Powerlifting is a sport full of conservative people. It’s a lot of farm boys, a lot of military guys, cops. And I remember I was doing a meet in San Antonio about a year ago, in which I won my weight class. And I always put on my “VEGAN” socks when I deadlift. And so I had multiple people [asking me about it], all military guys. It’s like enough things have changed in the climate [so] that the tide can turn.
Your book indirectly points at this in the section where you analyze the composition of many different food products. The landscape was probably much smaller when you came out with your first edition.
Oh yeah. There’s exponentially more protein powders and protein bars, and all these non-vegan supplement companies have vegan options now. The most generic gym bro brands all have plant-based formulas now. I’ll walk into a GNC or a Vitamin Shoppe—eight years ago, the vegan protein section was a little corner in the back of the shop, and there were, like, five to six options. Now you walk into a GNC, it’s the first big wall right when you walk in. And they’ll be like, yeah, these things are flying off the shelf because it’s not just vegans that want it. There’s not enough vegans to actually make that much of a demand. People find that whey upsets their stomach, and they want something that’s less upsetting.
I’m not about eating intuitively. I’m about calculating how to make the diet work for your goals. So when you break it down by percentage of protein per calorie, and you compare the options vegans have now versus the animal-based options that people have always had, you find there’s less and less difference. And that’s a benefit of the food science. These are formulated things; they’re not necessarily natural. And that’s another reason why I tell people to stop worrying about what’s natural. I mean, is it natural to pick up 600 pounds? For most people, no. Do you want to do freakish things? You’re going to have to change the way you eat.
Do you feel that your athletic performance influences your musical performance?
I will say that since I got into heavier lifting, most of the things I’ve written have gotten slower and chunkier. When Die Young came back 2014, I think that the old school fans were a little disappointed ‘cause the music was more metal and less punk. And it got that way, I think in part, because I wanted to make music I could lift to, not run to. I have a vegan band with members at Die Young called Band of Mercy, which is like Tragedy and Disfear worship. It’s very D-beat influenced, and it’s great running music. There’s no breakdowns—it’s punk. The older Die Young stuff was more punk when I didn’t lift. And then as I lift, I’m like, man, we need to make this slap harder. So, a lot of the Die Young stuff got slower and more metal—not completely, but it’s notably different than the early stuff.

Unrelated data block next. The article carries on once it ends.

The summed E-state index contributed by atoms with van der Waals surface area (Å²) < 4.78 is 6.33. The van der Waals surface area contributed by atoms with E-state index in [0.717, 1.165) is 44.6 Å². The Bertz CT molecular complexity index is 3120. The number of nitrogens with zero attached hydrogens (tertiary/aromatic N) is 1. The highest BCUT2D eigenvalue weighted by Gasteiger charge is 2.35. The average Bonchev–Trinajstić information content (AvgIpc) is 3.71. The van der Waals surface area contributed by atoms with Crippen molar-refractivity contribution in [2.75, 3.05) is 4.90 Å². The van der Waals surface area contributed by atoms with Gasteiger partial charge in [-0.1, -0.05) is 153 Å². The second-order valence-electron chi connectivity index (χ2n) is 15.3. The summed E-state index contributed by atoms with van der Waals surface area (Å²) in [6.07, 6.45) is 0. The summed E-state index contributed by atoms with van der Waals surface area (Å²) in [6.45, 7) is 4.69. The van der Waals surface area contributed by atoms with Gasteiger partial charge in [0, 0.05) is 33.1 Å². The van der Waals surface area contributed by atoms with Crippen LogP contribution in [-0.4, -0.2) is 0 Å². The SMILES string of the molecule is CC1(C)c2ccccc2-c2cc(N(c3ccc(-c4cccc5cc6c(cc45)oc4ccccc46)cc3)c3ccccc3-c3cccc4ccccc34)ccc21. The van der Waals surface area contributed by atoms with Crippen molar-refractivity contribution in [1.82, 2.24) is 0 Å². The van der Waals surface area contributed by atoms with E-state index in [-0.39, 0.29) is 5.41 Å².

I also play guitar in a band called Will to Live, which is one of the flagship hardcore bands of the Houston scene from the late ’90s, early ’00s. I wrote the guitar stuff on this new Will to Live album that sounds somewhere between Crowbar, Sepultura, and Sick of It All. It’s got a homage to really heavy doom and death metal, but also traditional hardcore. When you hear it, it’s definitely lifting music. There’s parts that you’re going to want to, like on a classic Crowbar album, wait for that breakdown to get your set in. So [lifting] influences me in my writing that way where I’ve gotten more metal-influenced and, and I focus on heavier parts and riffing more.
But as far as being on stage, I’ll never be as well-conditioned as I was when Die Young was touring 200 days a year. My chops were developed for holding my breath better and not getting winded. Since now we play shows on very rare occasions, when I’m three songs in, and we’re playing those fast old songs, I’m, like, whoo! I don’t do cardio like I used to ‘cause I’m just lifting.
John Joseph said that he does triathlon training so that he can bring it on stage.
For a guy that age to have the energy he has, totally. Endurance training is really better for a frontman.
Do you talk with other musicians about veganism?
It just naturally comes up because I used to work at PETA. I’ve been vegan for about 17 years now. And I’ve done other activism outside of officially working for PETA, with other groups and volunteering, particularly dog and cat rescue stuff. Going on tour with other bands, and even with members of Die Young and Will to Live who aren’t vegan, we always have discussions about it. They’re interesting conversations ‘cause they’re ethical. It’s about exploring your own beliefs. I try to not be judgmental, because we’re human beings, and a lot of times we don’t realize we’re behaving the way we’re behaving. We behave that way ‘cause that’s the way we learned in our families or our communities. Family and community reinforces how you feel about yourself, whether you’re a good person or not. And if you feel like you’re a good person, it’s hard to question stuff.
How do you make your extreme protein demands work on the road?